Letter to Douglas Hudson in Aumale

SHudsonJD755052v10008.jpg
SHudsonJD755052v10009.jpg
SHudsonJD755052v10010.jpg
SHudsonJD755052v10007.jpg
SHudsonJD755052v10011.jpg

Title

Letter to Douglas Hudson in Aumale

Description

Reply to letter he sent to a French girl asking why he did not come and see them before moving to Aumale and reflecting on how she felt after their departure. Continues with hope he is alright and asks if there is anything she can send him.

Publisher

IBCC Digital Archive

Date

1941-07-09

Contributor

Emily Jennings

Rights

This content is available under a CC BY-NC 4.0 International license (Creative Commons Attribution-NonCommercial 4.0). It has been published ‘as is’ and may contain inaccuracies or culturally inappropriate references that do not necessarily reflect the official policy or position of the University of Lincoln or the International Bomber Command Centre. For more information, visit https://creativecommons.org/licenses/by-nc/4.0/ and https://ibccdigitalarchive.lincoln.ac.uk/omeka/legal.

Format

Four page handwritten letter and envelope

Language

Identifier

SHudsonJD755052v10007, SHudsonJD755052v10008, SHudsonJD755052v10009, SHudsonJD755052v10010, SHudsonJD755052v10011

Conforms To

Temporal Coverage

Transcription

Dauielte Algeria
9th July 1941
Dear Douglas
I would have written to you before, but as I had written a long letter to Tony, I thought perhaps I might hear from him so that I could write to you both at the same time. However I have not heard from Tony and I feel I must acknowledge your letter. I was glad to hear from you and sorry not to have seen you before you left for Aumale. I still do not understand why you did not come to bid us farewell, never mind, it is too long ago now to search
[pagebreak]
for explanations.
We missed you all, but I felt that perhaps a certain time to reflect was needed for all of us.
It seemed to me that you felt, and Tony too, that we were bent on some kind of reform – and no matter how we or I tried to explain to you what I considered we were about – you continually mistook my meaning.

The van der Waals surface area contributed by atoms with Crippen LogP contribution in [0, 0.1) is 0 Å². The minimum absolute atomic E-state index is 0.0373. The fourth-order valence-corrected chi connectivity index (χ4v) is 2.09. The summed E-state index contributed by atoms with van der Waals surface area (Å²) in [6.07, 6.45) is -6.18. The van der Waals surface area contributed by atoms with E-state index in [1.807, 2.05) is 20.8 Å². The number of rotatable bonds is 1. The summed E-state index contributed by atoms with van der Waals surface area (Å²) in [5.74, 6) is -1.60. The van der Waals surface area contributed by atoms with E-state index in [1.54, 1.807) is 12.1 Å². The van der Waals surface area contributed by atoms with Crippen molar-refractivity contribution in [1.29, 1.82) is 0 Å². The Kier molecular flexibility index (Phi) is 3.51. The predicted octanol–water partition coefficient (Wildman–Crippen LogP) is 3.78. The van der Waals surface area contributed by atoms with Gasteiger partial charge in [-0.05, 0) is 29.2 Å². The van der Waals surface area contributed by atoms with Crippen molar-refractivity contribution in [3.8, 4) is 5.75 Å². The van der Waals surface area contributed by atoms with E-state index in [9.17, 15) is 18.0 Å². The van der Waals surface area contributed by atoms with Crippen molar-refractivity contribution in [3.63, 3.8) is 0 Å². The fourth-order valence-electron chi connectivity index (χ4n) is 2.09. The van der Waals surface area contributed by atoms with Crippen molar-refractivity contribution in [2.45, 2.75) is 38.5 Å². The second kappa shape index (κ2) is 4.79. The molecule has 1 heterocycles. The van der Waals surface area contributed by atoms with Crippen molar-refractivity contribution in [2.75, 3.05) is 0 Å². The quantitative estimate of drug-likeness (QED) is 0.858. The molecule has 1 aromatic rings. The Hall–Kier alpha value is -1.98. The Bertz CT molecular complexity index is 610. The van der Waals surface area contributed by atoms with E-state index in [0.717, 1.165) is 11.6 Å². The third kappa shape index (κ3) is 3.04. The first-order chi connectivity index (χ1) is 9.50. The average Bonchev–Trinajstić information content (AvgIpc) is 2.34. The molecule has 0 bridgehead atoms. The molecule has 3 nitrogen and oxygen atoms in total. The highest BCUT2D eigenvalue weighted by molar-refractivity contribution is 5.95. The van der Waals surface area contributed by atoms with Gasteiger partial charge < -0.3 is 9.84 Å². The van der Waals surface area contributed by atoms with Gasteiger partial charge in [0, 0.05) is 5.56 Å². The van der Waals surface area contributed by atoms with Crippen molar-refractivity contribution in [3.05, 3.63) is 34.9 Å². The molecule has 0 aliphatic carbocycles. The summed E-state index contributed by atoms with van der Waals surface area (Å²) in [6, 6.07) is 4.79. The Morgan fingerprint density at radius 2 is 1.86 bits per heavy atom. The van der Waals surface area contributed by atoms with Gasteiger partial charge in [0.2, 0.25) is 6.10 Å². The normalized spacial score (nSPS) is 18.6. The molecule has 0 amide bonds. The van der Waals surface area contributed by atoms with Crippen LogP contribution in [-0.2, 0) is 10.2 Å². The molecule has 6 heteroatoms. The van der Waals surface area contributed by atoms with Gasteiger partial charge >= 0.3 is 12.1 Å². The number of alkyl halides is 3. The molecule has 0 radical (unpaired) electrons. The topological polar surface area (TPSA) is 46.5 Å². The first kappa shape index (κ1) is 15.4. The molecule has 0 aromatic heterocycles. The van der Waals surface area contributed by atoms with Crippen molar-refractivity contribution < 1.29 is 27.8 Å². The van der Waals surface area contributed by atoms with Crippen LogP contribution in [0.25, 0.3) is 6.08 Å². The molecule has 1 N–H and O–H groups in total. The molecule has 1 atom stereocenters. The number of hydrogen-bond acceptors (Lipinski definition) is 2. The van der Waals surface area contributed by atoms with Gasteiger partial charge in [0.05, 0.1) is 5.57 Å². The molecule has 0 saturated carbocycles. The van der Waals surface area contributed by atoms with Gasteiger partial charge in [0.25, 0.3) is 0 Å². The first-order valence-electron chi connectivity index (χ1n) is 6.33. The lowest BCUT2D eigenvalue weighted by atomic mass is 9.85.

Perhaps it is difficult for anyone to grasp in so short a time as you had what I consider the main and in fact the only work of man which is his brief to discover how life works. No more and no less than that. I think man will awake
[pagebreak]
very soon to the realisation that that is the Purpose of Life. To be interested in everything that occurs. Everything one can observe – everything one hears – and to analyse these things – and search to discover the law which operates each happening. To live, not morally, but in harmony with the Laws of Life to man’s objective. I think to live adventurously seeking to find out the Laws and how they work – is worth more than all the laws man ever made or thought of.
Now, Douglas, it will depend on you whether you wish to hear more of what I actually do think: I wrote to Tony telling him to ask questions – not to supply his own answers. Bless you both. I hope Aumale is not too
[pagebreak]
uncomfortable: perhaps the hot weather is a bit trying for you all in one room, but never mind – you do a greater service to Life by enduring cheerfully this temporary restriction than you would be rushing about the world bombing people. Be thankful you are saved from that.
We shall meet again. In the meantime, let me know if there is anything we can send you both. Do you ever get any tea now? I mean it when I say let me know if there is anything we can do to make things easier for you. Give our love to Tony and keep some for yourself. I hope I’ll have good news, from home.
Garth has been very ill, but he is better today – a touch of the sun I think. He has been running very light temperature.
Yours very sincerely
Marie Elizabeth Balfour
[pagebreak]
[postage stamp]
[postmark]
Sergt. J.D. Hudson
Camp de Sejour Surveillé
Aumale
Dept. d’Alger
[pagebreak]
[postmark]

Collection

Citation

“Letter to Douglas Hudson in Aumale,” IBCC Digital Archive, accessed July 5, 2020, https://ibccdigitalarchive.lincoln.ac.uk/omeka/collections/document/10998.

Item Relations

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